The idea of self-driven cars may evoke diabolical visions of the “rise of machines,” – the first step to robots becoming humanity’s overlords.
Try to look deeper. Imagine a morning commute where there’s no one on cellphones, or applying makeup, or otherwise swerving wildly while they operate deadly machinery.
The human element is confined – stress free – to passenger status, free to prep for meetings, nap, watch TV, or do whatever, without lousing up traffic with imperfect decision making. Free from reactive thinking, studies show just a few robotic cars help improve traffic flow.
While it’s difficult to quantify the overall impact before automated cars actually arrive, there’s little doubt that these computerized rides – capable of billions of calculations a second – will be superior drivers to their all-too-human counterparts.
Besides the obvious effects on traffic, there is tremendous potential for autonomous cars to affect new home development and community planning.
More private ownership of driverless cars might draw commuters further out into the spacious exurbs. Free to work while they ride, they might not mind the longer commute.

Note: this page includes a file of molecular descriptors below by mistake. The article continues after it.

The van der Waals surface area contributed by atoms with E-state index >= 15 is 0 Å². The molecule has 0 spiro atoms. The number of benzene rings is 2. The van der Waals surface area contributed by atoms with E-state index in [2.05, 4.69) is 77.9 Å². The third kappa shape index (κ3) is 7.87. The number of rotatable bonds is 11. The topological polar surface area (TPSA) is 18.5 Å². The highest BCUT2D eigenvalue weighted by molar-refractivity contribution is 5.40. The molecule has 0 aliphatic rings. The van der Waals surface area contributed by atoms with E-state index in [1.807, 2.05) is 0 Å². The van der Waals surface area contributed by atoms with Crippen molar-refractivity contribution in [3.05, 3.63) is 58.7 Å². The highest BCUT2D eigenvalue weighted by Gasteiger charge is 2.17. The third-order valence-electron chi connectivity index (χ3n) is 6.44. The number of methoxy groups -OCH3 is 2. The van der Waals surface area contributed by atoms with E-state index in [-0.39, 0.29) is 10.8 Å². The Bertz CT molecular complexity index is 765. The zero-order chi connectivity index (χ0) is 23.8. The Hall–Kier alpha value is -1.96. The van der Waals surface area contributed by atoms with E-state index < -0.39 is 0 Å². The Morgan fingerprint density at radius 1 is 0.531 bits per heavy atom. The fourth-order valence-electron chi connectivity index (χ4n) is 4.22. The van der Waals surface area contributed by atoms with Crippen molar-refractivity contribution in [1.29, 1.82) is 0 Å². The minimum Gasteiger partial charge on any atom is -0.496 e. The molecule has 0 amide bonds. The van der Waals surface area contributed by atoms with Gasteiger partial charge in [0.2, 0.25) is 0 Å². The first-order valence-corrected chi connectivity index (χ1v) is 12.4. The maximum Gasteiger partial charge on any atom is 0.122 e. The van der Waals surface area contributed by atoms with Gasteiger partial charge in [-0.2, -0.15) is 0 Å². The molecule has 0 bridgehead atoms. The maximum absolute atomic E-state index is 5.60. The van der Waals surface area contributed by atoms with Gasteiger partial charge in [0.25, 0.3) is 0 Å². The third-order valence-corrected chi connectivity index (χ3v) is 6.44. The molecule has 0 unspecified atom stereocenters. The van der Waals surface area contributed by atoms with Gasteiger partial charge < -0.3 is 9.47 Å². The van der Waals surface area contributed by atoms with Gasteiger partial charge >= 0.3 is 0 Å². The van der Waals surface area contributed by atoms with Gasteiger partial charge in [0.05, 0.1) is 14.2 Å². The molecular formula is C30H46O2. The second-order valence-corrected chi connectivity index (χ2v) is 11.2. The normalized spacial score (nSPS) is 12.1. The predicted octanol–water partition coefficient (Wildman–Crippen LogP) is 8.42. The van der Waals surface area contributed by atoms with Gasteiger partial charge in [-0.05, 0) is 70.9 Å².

Rural communities that have been proverbially “excluded” from the working landscape could be revitalized.
In the cities, the autonomous car revolution will probably manifest in more subscriptions to ride-sharing services, meaning there could be a marked decrease in automobile ownership. In expensive urban markets, a lot of land is currently locked up in parking lots and garages.
Under current regulations, builders must shoulder a lot of the extra costs of all that parking space. With fewer cars, extra space could be used for more apartments and condos, bringing down the cost of housing.
Suburban residents who subscribe to ride sharing could eliminate the need for so much garage space, currently taking up about 15 percent of the total size of the average American home.
New homes built without garages could reduce overall cost. There could be more land available to put up larger homes in new subdivisions and neighborhoods. Or homes could come with larger yards or more interior space.
It could be closer than you think. Ford, Volvo, and BMW and GM plan to release robotic vehicles by 2021, and Tesla CEO Elon Musk says one of his cars will soon make the trip from Los Angeles to New York.
Look past the movie-driven versions of impending doom and imagine a near future where traffic is easier, safer and more efficient – with cars serving us, rather than us being slaves to our cars.